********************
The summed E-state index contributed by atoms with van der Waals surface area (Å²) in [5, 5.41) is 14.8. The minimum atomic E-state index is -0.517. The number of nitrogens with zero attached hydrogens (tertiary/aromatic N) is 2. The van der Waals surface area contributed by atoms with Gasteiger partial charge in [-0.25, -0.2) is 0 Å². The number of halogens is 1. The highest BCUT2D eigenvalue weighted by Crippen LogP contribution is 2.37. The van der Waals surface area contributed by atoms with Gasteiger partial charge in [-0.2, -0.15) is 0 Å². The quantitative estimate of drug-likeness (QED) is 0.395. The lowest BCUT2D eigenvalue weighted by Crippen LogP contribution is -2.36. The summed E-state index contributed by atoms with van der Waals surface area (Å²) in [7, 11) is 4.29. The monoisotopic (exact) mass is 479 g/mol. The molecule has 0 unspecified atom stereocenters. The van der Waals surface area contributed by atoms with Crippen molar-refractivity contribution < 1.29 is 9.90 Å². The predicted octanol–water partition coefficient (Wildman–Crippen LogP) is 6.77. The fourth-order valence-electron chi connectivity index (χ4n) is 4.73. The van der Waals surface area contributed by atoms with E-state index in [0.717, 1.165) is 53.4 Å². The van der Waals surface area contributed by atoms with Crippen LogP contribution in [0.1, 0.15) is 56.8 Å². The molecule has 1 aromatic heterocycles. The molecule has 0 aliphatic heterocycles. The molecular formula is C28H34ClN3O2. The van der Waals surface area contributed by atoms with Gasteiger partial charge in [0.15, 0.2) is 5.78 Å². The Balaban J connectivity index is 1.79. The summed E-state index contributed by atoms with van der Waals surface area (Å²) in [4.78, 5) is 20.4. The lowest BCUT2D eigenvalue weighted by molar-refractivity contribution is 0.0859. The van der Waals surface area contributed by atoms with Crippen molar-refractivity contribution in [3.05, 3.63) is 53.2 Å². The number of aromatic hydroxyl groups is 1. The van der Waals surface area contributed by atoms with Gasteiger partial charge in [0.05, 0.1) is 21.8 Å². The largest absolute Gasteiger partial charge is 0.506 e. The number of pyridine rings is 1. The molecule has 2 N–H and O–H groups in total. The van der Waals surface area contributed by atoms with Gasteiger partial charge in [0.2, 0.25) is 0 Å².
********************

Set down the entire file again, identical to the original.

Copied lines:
The summed E-state index contributed by atoms with van der Waals surface area (Å²) in [5, 5.41) is 14.8. The minimum atomic E-state index is -0.517. The number of nitrogens with zero attached hydrogens (tertiary/aromatic N) is 2. The van der Waals surface area contributed by atoms with Gasteiger partial charge in [-0.25, -0.2) is 0 Å². The number of halogens is 1. The highest BCUT2D eigenvalue weighted by Crippen LogP contribution is 2.37. The van der Waals surface area contributed by atoms with Gasteiger partial charge in [-0.2, -0.15) is 0 Å². The quantitative estimate of drug-likeness (QED) is 0.395. The lowest BCUT2D eigenvalue weighted by Crippen LogP contribution is -2.36. The summed E-state index contributed by atoms with van der Waals surface area (Å²) in [7, 11) is 4.29. The monoisotopic (exact) mass is 479 g/mol. The molecule has 0 unspecified atom stereocenters. The van der Waals surface area contributed by atoms with Crippen molar-refractivity contribution < 1.29 is 9.90 Å². The predicted octanol–water partition coefficient (Wildman–Crippen LogP) is 6.77. The fourth-order valence-electron chi connectivity index (χ4n) is 4.73. The van der Waals surface area contributed by atoms with E-state index in [0.717, 1.165) is 53.4 Å². The van der Waals surface area contributed by atoms with Crippen LogP contribution in [0.1, 0.15) is 56.8 Å². The molecule has 1 aromatic heterocycles. The molecule has 0 aliphatic heterocycles. The molecular formula is C28H34ClN3O2. The van der Waals surface area contributed by atoms with Gasteiger partial charge in [0.15, 0.2) is 5.78 Å². The Balaban J connectivity index is 1.79. The summed E-state index contributed by atoms with van der Waals surface area (Å²) in [4.78, 5) is 20.4. The lowest BCUT2D eigenvalue weighted by molar-refractivity contribution is 0.0859. The van der Waals surface area contributed by atoms with Crippen molar-refractivity contribution in [3.05, 3.63) is 53.2 Å². The number of aromatic hydroxyl groups is 1. The van der Waals surface area contributed by atoms with Gasteiger partial charge in [0.05, 0.1) is 21.8 Å². The largest absolute Gasteiger partial charge is 0.506 e. The number of pyridine rings is 1. The molecule has 2 N–H and O–H groups in total. The van der Waals surface area contributed by atoms with Gasteiger partial charge in [0.2, 0.25) is 0 Å².